April was a cruel month for traders, as currencies, energies, equity and fixed income markets all saw important trends reverse course. And with a negative print for the S&P 500 index, many investors are faced with a dilemma — whether or not to embrace the “sell in May and go away” mantra that has been a part of market lore for decades. Is there anything to this idea that not being in the market between May and October makes sense?
I explored this topic in a previous blog post, but perhaps we need to revisit in light of the significant negativity surrounding stocks. I’m not doubting the evidence that this phenomenon has exhibited itself historically, but things have changed.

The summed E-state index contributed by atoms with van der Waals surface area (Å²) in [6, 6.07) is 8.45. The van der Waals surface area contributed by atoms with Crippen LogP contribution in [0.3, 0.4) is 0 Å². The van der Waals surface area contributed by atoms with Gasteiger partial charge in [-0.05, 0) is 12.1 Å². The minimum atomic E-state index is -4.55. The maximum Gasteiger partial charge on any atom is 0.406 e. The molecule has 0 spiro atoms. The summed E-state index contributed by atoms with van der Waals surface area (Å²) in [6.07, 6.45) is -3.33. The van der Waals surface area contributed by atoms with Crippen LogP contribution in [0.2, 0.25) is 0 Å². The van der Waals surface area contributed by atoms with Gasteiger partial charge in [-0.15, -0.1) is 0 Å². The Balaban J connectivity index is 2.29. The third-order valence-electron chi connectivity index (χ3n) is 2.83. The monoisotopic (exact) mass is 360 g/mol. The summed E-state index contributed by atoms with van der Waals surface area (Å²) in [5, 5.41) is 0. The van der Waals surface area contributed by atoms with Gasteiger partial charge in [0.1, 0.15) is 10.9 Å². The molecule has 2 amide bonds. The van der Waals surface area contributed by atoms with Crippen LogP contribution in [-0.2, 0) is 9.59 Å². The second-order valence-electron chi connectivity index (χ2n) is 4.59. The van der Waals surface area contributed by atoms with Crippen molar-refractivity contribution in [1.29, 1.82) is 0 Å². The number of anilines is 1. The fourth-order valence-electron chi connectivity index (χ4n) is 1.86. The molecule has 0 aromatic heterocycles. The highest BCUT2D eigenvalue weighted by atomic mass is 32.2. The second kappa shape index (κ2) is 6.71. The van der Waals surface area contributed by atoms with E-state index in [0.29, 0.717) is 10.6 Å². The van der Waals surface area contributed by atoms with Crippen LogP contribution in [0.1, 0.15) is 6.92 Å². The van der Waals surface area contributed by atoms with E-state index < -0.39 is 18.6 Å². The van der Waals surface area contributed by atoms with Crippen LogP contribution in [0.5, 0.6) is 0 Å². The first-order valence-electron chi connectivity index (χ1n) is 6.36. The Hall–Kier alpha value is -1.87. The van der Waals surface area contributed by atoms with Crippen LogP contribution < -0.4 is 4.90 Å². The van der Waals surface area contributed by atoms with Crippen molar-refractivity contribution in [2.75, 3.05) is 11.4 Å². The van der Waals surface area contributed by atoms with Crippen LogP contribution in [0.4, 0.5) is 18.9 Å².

For example, while it’s true that years ago traders left their post for a summer respite, around-the-clock, global access to markets has changed that dynamic.
And what of the market’s recent weakness?